General Education

How To Choose Your Career Path

General EducationDecember 14, 2015

Whether you’re trying to figure out what you want to do after graduation, or looking to change professions, choosing the right career path isn’t always easy. But no matter which stage you’re in, there are a few tips that can help make the career choosing or changing process more successful.

How to Choose Your Career

First, experts say not to let yourself get dragged into thinking you’ve only got one shot at finding your “true calling” or vocation. Since most of us likely will change career directions several times during our lives, try not to think of your career choice as a lifetime decision. Instead, treat your career as a learning experience to inform what you’d like to try next. Knowing that you can change your mind helps take some of the pressure out of the career decision-making process.


The best place to start is by considering what it is that you naturally enjoy doing and what you do best. Think about what’s most important to you--what sort of working environment best meets your needs, and what sort of work will keep you energized. If you’re having troubling narrowing down your list, or focusing on a general area, the career-planning tools found on such websites as and may prove beneficial.

Using Networking And Specific Goals To Plan Your Career Path

When focusing on your career path, think STAR and CAR. Doing Situation, Task, Action and Result (STAR) or Challenge Action and Result (CAR) exercises can help you better define what you hope to do--and how your previous experiences qualify you for that career. By reviewing past accomplishments, you also help put yourself in a positive frame-of-mind that will better promote success.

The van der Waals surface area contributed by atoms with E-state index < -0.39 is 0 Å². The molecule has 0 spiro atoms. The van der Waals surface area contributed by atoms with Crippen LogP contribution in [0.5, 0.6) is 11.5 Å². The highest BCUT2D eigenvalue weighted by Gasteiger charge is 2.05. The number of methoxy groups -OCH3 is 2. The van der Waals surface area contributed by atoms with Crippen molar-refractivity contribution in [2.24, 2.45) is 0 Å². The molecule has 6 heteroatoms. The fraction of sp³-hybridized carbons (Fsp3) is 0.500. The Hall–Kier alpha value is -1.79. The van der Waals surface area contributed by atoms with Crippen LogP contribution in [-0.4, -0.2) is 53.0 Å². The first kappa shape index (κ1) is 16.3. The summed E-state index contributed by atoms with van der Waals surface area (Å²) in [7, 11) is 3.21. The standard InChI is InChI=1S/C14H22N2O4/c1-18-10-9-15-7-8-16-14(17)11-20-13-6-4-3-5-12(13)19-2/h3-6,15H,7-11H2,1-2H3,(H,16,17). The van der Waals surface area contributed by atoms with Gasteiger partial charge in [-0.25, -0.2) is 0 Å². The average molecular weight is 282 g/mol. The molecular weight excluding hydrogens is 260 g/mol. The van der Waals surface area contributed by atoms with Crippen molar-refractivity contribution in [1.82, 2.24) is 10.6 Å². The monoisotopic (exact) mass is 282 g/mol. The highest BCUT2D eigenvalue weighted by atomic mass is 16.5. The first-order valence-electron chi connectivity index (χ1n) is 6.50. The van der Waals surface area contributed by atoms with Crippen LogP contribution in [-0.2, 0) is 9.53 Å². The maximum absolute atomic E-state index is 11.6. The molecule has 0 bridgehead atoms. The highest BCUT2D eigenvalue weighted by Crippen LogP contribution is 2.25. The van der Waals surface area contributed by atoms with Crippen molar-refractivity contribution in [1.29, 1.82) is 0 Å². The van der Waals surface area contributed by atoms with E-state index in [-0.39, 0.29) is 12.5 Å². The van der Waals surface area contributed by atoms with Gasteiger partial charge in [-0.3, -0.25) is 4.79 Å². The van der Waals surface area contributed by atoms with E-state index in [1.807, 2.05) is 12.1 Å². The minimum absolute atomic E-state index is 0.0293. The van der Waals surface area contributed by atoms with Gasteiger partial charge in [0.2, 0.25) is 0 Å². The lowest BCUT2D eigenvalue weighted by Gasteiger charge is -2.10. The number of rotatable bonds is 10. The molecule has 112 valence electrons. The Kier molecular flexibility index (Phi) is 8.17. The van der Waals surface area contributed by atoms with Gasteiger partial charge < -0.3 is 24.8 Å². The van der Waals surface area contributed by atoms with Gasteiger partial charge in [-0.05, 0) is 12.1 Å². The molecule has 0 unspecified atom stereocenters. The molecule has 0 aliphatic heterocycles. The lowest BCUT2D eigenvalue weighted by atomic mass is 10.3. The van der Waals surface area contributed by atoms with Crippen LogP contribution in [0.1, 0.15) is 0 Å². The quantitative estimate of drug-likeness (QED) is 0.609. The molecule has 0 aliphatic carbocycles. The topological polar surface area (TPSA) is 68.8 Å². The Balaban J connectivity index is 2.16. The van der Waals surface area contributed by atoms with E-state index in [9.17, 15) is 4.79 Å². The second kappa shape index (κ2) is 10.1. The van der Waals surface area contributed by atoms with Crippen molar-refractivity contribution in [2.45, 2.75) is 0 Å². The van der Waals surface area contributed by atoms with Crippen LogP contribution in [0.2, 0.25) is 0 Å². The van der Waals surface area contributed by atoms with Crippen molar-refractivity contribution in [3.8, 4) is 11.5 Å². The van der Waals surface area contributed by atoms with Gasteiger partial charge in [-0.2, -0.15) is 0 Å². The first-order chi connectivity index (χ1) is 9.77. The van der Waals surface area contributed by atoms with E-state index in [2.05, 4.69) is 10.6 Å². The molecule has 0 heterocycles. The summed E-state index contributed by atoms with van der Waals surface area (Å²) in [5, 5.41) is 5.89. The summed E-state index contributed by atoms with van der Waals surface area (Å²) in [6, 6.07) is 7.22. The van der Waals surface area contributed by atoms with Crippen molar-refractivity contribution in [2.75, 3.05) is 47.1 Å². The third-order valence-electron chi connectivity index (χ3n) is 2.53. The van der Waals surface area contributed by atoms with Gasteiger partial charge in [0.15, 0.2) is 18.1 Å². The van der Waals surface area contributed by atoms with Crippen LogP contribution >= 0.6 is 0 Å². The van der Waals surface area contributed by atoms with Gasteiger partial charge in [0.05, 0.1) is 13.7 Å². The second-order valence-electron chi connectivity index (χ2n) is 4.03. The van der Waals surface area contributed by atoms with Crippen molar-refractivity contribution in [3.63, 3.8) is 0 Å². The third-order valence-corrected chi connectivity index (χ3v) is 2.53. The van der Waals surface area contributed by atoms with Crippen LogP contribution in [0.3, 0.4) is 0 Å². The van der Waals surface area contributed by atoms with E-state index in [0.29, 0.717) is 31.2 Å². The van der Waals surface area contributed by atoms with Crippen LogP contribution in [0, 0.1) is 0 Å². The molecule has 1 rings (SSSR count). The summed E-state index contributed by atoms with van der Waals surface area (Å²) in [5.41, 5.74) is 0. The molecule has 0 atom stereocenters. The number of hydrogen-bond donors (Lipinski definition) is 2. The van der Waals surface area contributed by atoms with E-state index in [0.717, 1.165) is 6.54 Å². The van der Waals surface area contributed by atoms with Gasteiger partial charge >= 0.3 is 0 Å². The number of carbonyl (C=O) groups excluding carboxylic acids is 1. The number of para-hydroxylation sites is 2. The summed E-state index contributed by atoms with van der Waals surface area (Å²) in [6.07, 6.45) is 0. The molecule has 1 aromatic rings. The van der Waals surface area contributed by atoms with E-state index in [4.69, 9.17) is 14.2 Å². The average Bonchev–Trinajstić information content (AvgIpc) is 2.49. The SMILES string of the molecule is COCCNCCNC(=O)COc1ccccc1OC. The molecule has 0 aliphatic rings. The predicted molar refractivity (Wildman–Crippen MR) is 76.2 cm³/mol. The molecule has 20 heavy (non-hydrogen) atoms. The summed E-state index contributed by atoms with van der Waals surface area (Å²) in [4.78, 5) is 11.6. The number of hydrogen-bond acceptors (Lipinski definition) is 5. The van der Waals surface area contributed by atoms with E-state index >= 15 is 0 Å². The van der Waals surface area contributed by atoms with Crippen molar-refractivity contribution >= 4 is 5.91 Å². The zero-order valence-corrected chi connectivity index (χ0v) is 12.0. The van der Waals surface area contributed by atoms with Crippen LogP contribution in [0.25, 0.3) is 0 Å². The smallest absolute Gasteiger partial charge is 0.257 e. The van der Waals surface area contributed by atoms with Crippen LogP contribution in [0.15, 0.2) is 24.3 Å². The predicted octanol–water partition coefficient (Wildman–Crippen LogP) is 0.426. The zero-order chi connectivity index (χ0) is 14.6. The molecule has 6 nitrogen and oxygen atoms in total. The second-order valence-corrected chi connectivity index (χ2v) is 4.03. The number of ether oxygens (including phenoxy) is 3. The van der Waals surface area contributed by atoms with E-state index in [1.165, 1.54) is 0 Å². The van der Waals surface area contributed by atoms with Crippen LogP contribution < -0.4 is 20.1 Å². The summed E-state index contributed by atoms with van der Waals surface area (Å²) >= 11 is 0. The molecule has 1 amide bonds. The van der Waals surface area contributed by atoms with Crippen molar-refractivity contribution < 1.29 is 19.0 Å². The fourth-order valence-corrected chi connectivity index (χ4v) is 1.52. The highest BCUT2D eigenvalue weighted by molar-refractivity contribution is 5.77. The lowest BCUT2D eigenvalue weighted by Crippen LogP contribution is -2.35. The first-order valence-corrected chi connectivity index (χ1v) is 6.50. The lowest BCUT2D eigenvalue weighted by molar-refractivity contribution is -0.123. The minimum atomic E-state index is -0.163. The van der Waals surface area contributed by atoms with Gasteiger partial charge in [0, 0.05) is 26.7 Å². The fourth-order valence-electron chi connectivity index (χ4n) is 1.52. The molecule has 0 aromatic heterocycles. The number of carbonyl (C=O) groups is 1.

Network with people who are in a position to help you is also a fundamental aspect of choosing your career path. Using all the tools available to you—online on social media websites like LinkedIn, or in-person networking at career-specific events—will help you maximize the effect of your networking efforts. Having a good network of industry contacts can also help align your expectations with reality while also exposing you to jobs and careers you never knew existed. Sometimes your “true calling” won’t be advertised on the billboards of life.


One final tip – don’t fall into the trap of loading every little bit of information into your resume. Most employers won’t have time to concentrate on more than a one-page resume. However, be sure that what’s included in your qualifications is relevant to the position you seek. For more information, check out our infographic on crafting the perfect resume.


Ready to jump in and start preparing for that new career now? A good first step might be to discuss your options with a Fortis admissions counselor. Fortis College and Institute campuses prepare students from careers in healthcare, nursing business and technology, and skilled trades.

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